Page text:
Despite not being an indigenous Portuguese grape variety, Alicante Bouschet is so deep-rooted in Alentejo collective patrimony that it is often assumed to be Portuguese. In fact it is a displaced variety, the result of conjoining the French varieties Petit Bouschet and Grenache.

It is one of the world's very few colouring grapes, able to provide concentrated, deeply coloured wines, a feature that has earned it the nickname "Writing Ink".

Alicante Bouschet's natural habitat has always been the Alentejo. Introduced here over one hundred years ago by the Reynolds family.

Its many wine attributes include structure, firmness, tannins ... and colour, lots and lots of colour! Alicante Bouschet is seldom bottled as a varietal wine, reinforcing its image as a rustic, structuring grape that could produce pungent and extraordinary wines.

It does wonders to a blend, adding colour, vigour and volume, as so many Alentejo wines will attest to.

The aromas it evokes are of forest berries, cocoa, olives and vegetal notes. Alicante Bouschet is assuredly our most Portuguese non-Portuguese grape variety.

The Vineyard

The estate consists of 122ha of vineyards, 330ha of olive trees, a forest area comprised of cork oak and stone pine and several dams to meet the irrigation requirements.

The company decided at the beginning that they would use the most advanced technologies available in the field of viticulture and also for the olive groves. A drip feed irrigation system was installed to give both the vines and the olive trees the best possible care to maximize the quality of the crop. It also has partnerships with international experts who have contributed to the development of the “know how” of the estate itself and as a result the company has become a reference for the latest technologies.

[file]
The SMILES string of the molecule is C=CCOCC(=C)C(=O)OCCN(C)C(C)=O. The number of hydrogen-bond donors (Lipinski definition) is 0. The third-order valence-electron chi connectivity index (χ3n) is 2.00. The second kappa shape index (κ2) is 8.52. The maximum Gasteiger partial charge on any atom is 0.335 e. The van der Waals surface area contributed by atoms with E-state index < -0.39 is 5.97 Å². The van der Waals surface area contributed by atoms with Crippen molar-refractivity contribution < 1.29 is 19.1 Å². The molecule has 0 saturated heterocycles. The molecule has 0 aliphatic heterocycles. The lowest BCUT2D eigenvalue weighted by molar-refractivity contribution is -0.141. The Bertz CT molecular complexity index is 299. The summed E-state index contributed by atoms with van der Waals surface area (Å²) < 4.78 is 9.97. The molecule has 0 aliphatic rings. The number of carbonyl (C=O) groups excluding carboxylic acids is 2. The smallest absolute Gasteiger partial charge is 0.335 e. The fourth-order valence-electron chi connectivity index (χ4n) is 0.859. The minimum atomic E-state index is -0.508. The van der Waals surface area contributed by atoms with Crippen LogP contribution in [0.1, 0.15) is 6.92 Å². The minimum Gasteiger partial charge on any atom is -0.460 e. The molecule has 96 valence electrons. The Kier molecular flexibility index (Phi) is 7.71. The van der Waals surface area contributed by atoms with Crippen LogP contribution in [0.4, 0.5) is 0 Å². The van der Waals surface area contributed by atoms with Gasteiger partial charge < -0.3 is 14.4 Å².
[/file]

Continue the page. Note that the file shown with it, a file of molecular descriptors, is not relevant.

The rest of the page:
The 122 hectares of vineyards of the estate are planted in bilateral cordon system, with the predominance of Portuguese grape varieties, particularly Aragonez and Trincadeira, the two most important of the Alentejo region, as well as Touriga Nacional, Arinto, Antão Vaz and Trincadeira complemented by the internationally renowned Alicante Bouschet, Cabernet Sauvignon and Syrah.

The Alentejo region

The scenery flows smoothly from vineyard to wheat field and olive groves, a deep green at the end of winter, the color of straw at the end of spring and burned ochre during the searing summer months. The unmistakable shapes of cork-oaks and holm oaks line the horizon, symbols of a region covering one third of continental Portugal.

The characteristic flatness of the Alentejo, and consequent lack of physical barriers to block the condensation of humidity coming from the sea, removes any hint of Atlantic influence in the region.

But the few hill ranges that do exist are responsible for the distinctive character of each of the sub-regions, providing singular conditions for vine growing throughout the Alentejo. Serra de São Mamede to the north, the highest hill range south of the River Tagus, is a clear example of this individuality, affording a reviving freshness that only altitude can provide.

Modernity and quality

Thanks to EU (European Union) financing came together with the entrepreneurial spirit of regional producers leading to the rapid implementation of modern winemaking techniques, with stainless steel vats and temperature control enabling the production of modern and attractive wines. It is only fair to praise as well the vital role played by the cooperative wineries across the regions who are responsible for the initial success in producing Alentejo wines of exceptional value for money that have won the hearts of the Portuguese people.

The first Alentejo DOCs (Protected Designation of Origin) were regulated in 1988. Finally, in 1989, the CVRA (Comissão Vitivinícola Regional Alentejana) was set up to certify and regulate all Alentejo wines.

For more information about our wines, please contact us or you can always visit our website.

Thanks and Cheers…